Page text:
Use the term D-day around a person who knows a little about history (even very little), and they picture GIs splashing onto a Normandy beach from a Higgins boat. Perhaps one of the iconic photos reproduced in this issue leaps to mind; perhaps it's a burned-in memory from Saving Private Ryan.
People savvy to military jargon know that there were countless D-days. The term refers to the scheduled start date of a military operation, just as H-hour signifies the time when the operation is supposed to begin. June 6, 1944, was D-day for Operation Overlord, the Allied invasion of France's Normandy region. Overlord's H-hour was 6:30 A.M. British double summer time (a form of daylight savings time). Once an operation begins, elapsed time is measured as D+1, D+2--and H+1, H+2--and so on.
So, what makes Normandy's D-day the D-day? After all, by JuneS 1944, there had been some pretty big D-days in North Africa, Sicily, Italy, and all through the Pacific at places like Guadalcanal, New Georgia, Bougainville, New Britain, Kwajalein, Tarawa, even the Aleutian Islands. In all of those places, US and other Allied marines and troops, backed by air and naval forces, went head-to-head with the fighting men of Nazi Germany, fascist Italy, or Imperial Japan in ferocious combat.
As author Eric Ethier points out in his narrative of Normandy's D-day in this very special issue, when American, Canadian, British, and other Allied soldiers and marines rushed onto the beaches of the Bay of the Seine on June 6, 1944, something important changed in the war's direction and dynamics, even in its very psychology. Suddenly, the Allies were hitting northwestern Europe, Adolf Hitler's heavily fortified domain. The free nations of the West were no longer nipping at the tentacles of the Nazi octopus; they were stabbing at the heart. And they were stabbing with numbers, resources, will, and cleverness that posed a serious threat to the solidity of Hitler's conquered empire and to the security of Germany itself. The extermination camps, massacres, and war crimes that the Allies had yet to discover would soon be exposed and avenged. And the arrogance of a regime that sought to rule the world, convinced of its own superiority, would be humbled.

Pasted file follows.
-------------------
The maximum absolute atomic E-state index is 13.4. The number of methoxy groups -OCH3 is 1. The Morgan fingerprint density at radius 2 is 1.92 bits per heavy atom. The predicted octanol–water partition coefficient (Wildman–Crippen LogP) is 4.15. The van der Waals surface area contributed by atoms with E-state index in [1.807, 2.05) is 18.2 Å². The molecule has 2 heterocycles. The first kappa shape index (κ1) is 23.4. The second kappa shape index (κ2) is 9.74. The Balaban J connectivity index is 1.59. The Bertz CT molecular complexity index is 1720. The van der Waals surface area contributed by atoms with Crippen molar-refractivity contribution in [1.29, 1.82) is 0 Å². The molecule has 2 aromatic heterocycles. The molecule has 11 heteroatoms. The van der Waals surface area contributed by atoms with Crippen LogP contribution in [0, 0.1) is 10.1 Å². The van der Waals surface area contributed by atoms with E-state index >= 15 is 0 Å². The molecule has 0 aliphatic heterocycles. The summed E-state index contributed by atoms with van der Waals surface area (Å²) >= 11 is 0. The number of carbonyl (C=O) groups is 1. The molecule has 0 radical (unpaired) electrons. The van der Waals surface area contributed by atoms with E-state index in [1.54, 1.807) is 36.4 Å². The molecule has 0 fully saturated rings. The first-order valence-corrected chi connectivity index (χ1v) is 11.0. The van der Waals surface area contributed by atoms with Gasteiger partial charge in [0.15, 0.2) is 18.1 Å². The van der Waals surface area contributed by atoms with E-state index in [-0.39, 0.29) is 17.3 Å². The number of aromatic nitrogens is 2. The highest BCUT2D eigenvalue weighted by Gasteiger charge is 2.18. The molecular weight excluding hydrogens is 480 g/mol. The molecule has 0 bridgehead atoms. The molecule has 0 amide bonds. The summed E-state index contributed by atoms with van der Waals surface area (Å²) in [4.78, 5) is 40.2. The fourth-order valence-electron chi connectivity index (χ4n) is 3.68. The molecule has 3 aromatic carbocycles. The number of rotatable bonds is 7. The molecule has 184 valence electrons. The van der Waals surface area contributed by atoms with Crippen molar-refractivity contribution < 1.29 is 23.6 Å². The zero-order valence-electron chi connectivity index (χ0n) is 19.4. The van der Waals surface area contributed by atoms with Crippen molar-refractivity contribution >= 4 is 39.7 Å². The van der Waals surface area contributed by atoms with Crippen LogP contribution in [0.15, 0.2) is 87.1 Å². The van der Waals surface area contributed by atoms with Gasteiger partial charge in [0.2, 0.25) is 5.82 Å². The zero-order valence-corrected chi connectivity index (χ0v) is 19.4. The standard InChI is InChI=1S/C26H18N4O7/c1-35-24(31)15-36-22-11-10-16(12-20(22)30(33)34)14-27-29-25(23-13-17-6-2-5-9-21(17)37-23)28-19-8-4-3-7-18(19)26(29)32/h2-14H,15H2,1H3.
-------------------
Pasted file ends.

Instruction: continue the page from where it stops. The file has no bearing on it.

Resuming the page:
Perhaps the reason Normandy's D-day is for us simply D-Day is that we look back at it from a privileged vantage point. Hindsight lets us recognize a noble quest against a genuinely evil regime, a rescue mission to liberate oppressed people with whom we share strong cultural and historical bonds. We can recognize the heroism of men who threw themselves into this quest with all their strength--even though not one of them would let you call him a hero without giving you an argument. And we can see how the world changed because of what they did.
James P. Kushlan
Editor and Publisher, America in WWII